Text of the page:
The archive documents the whole of Britten’s exceptionally productive life. The wealth of material includes music manuscripts of numerous pieces of juvenilia (composed aged 5-18), and almost all mature compositions. This is supplemented by diaries, letters, writings, programmes, press cuttings and other source materials. The development of any Britten work can be traced from initial thoughts to its performance history, including the perspectives of others key to the creative process: his partner Peter Pears as well as patrons, librettists, designers, producers and performers. Search the online archive catalogue for further details of our archive holdings.
The archive collections include:
Britten’s music manuscripts
Almost all are kept at The Red House, ranging from his earliest pieces, written as a boy, right through to his final compositions of the 1970s. The development of many mature compositions can be traced from Britten’s preparatory sketches to composition drafts, fair copy, publication and post-publication revisions, to his own scores annotated for performance.
Draft librettos of Britten’s operas by Eric Crozier, Ronald Duncan, EM Forster, Myfanwy Piper and William Plomer, as well as unset librettos including items by Colin Graham and WH Auden. These texts often went through many revisions, with amendments made by both librettist and composer. Other sources include manuscript text sources for vocal works and scripts for radio dramas for which Britten wrote the music.
Extensive correspondence to and from Britten, spanning the composer’s life, from boyhood letters Britten sent home from his boarding school to letters he received from the Amadeus Quartet in his final weeks. Correspondence with collaborators, friends and relatives is particularly extensive, as well as with companies such as Boosey & Hawkes, the BBC and Decca. The archive also holds correspondence to and from Peter Pears.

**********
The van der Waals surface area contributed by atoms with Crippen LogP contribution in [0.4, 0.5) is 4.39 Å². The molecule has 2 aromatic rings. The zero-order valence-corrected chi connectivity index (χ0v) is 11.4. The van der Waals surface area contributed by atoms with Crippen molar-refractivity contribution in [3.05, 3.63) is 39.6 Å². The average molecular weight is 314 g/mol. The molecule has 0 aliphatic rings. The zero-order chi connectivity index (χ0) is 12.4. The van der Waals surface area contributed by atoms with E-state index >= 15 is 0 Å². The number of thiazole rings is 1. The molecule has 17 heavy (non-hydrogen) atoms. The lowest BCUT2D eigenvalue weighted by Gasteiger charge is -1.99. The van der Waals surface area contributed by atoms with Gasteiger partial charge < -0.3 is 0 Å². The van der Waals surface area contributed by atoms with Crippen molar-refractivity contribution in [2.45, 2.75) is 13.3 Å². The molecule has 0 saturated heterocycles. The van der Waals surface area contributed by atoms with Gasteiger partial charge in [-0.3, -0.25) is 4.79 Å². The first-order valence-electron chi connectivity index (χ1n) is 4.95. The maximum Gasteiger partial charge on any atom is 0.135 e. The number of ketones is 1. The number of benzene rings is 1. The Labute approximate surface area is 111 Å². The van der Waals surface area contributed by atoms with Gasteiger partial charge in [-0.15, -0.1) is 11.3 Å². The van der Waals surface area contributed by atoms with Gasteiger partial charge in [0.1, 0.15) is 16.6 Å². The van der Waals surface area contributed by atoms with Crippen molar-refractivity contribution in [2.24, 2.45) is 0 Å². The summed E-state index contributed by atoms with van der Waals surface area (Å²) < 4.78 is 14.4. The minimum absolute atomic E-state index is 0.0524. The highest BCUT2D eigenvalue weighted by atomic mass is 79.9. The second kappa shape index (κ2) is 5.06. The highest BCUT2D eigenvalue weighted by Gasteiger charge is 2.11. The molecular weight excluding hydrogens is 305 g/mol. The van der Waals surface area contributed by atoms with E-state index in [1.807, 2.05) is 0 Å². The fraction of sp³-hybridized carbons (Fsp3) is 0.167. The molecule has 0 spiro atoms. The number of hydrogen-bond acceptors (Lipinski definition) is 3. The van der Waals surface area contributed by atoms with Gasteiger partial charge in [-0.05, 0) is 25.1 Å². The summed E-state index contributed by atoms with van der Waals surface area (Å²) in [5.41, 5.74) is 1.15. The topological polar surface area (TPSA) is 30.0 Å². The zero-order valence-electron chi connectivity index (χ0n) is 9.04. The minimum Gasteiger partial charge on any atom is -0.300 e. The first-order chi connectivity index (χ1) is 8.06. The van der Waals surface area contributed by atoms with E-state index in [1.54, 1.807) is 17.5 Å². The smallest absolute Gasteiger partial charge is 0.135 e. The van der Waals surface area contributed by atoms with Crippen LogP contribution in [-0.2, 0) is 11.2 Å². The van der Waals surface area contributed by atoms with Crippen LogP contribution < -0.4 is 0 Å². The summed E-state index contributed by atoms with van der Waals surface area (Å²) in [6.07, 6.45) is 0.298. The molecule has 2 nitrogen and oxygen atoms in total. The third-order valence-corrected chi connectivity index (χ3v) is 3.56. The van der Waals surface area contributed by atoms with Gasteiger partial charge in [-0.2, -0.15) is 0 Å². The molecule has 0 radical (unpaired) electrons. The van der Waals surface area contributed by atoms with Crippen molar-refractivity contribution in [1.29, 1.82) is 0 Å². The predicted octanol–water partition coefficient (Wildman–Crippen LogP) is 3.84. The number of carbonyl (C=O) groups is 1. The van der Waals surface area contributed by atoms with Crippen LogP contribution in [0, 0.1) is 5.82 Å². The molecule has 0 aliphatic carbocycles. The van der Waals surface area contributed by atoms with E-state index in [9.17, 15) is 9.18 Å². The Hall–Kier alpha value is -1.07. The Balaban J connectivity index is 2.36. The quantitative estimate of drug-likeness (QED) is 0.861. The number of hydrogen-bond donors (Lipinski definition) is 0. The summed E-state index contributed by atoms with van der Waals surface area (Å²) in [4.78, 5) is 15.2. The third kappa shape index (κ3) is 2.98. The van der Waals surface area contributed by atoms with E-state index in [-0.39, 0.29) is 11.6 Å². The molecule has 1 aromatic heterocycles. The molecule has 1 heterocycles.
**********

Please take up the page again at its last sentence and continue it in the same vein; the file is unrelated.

Papers of Britten and Pears
Many other papers including diaries, drafts of articles, talks and speeches, financial papers, programmes and press cuttings. Britten and Pears kept all their paperwork resulting in comprehensive research materials being available on virtually every aspect of their life and work.
A number of important related collections, representing a branching out from the Britten ‘hub’. These are manuscripts and papers of composers, librettists, designers, performers, producers and organisations closely associated with Britten. These collections add further insight into Britten and his works, whilst also providing research resources on the collaborator’s work not connected with Britten. Many of these collections include material relating to wider areas of British music in the 20th century, and to the broader cultural and artistic arena in which Britten lived and worked. These collections include papers of Imogen and Gustav Holst, Lennox and Michael Berkeley, Cecil Armstrong Gibbs, Basil Coleman, Joan Cross, Nancy Evans, Eric Crozier, Norma Procter, Rae Woodland, The English Opera Group and English Music Theatre Company, Britten-Pears School for Advanced Musical Studies and The Aldeburgh Festival.